Nearly half — or 47% — of respondents in a survey conducted by the World Innovation Summit for Health (WISH) into health-related behaviour during Ramadan said their eating habits improved during the holy month.
The findings also revealed that 30% felt the quality of their diet remained unchanged during this period, WISH, an initiative of Qatar Foundation, said in a press statement.
While more than 50% of the respondents have reported that they maintain their weight during Ramadan, almost 30% have claimed they lose weight.
Meanwhile, the survey shows that 60% of the respondents find it difficult to maintain a good level of physical activity during Ramadan.
“The online survey of 500 Qatar residents conducted by Doha-based WISH researchers during the first three weeks of this year’s Ramadan revealed that 60% of people exercise less during the month than they usually would, with 40% of respondents reporting 30 minutes or less of physical activity per week,” WISH said.
Research shows that 28-30 consecutive days without being physically active reduces overall physical fitness and strength. “Thus, it is recommended that Muslims remain physically active during Ramadan to remain healthy,” the statement notes.
The survey results also indicated that 62% of respondents found it hard to maintain a regular sleep pattern. Irregular sleeping patterns are associated with many health problems.
Survey respondents said they experience headaches, extreme fatigue, dehydration, hypotension, fainting, digestive problems such as constipation, dizziness, shortness of breath and muscle pain during the month.
Also, more than three-quarters of the respondents said their eating habits either improved during Ramadan or remained the same as the rest of the year, and only one in five reported weight gain.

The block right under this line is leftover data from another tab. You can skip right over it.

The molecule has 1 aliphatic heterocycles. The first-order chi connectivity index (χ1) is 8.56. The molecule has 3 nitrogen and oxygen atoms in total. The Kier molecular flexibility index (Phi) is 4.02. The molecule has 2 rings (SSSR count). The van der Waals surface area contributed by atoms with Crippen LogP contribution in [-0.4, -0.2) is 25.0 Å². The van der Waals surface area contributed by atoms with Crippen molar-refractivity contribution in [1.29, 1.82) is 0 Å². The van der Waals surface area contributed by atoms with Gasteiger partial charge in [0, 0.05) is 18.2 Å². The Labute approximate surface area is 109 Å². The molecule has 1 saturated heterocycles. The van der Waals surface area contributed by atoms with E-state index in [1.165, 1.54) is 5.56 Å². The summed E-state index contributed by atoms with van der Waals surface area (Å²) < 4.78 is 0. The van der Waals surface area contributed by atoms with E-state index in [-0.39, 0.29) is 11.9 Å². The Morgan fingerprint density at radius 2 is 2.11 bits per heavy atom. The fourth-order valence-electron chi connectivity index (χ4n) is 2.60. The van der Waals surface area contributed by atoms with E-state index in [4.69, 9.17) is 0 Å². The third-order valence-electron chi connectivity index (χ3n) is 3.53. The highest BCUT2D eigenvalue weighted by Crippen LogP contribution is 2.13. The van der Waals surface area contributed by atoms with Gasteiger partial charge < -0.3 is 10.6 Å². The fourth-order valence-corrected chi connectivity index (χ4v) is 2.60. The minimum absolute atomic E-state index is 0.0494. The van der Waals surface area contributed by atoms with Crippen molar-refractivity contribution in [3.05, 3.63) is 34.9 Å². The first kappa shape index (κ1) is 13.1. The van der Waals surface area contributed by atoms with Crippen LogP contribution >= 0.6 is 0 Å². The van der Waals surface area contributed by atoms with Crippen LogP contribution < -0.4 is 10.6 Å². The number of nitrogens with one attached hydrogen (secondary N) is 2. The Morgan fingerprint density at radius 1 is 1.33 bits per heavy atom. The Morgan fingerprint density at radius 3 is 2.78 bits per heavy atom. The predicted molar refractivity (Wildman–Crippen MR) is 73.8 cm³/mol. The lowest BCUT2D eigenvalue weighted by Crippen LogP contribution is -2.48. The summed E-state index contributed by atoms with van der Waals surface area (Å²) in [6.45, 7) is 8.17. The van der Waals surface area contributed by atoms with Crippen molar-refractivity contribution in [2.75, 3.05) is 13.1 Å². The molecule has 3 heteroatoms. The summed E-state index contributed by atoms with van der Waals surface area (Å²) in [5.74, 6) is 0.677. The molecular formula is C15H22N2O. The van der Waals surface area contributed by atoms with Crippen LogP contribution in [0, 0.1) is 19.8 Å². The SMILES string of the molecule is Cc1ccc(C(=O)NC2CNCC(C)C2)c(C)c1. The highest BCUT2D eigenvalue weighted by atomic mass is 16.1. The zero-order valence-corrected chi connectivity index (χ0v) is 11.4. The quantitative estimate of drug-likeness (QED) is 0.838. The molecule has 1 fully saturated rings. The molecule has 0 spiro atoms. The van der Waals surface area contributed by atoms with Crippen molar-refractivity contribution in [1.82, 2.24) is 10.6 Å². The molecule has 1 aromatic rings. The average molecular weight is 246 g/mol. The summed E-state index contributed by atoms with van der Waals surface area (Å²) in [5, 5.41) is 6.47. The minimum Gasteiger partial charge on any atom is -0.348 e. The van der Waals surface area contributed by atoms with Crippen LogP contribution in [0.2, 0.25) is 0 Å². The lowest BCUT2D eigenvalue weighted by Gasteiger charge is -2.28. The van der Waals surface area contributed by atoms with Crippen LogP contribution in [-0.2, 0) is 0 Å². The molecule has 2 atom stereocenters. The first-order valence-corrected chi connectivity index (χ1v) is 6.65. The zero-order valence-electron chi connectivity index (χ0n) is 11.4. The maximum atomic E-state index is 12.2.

Fasting during the month of Ramadan is an opportunity to curb the habits that negatively affect health, while adopting new, healthier habits and lifestyles.
The holy month provides those observing with the ideal opportunity to lose excess weight through balanced and nutritional meals and exercise.
Other health benefits associated with fasting include the improvement in well-being for people with some chronic health conditions.
Maha El Akoum, WISH researcher, said: “In conducting our survey, we wanted to get an insight into how Ramadan affects people’s efforts to maintain a healthy lifestyle. The results appear to show that there are some areas pertinent to staying healthy, such as maintaining healthy sleep patterns and exercising, which many find challenging, but they also appear to show that most people manage to avoid weight gain during the holy month.
“We intend to analyse the results further and plan to publish a detailed report on our findings in the coming months, which we hope will serve as a useful resource for policy-makers.”
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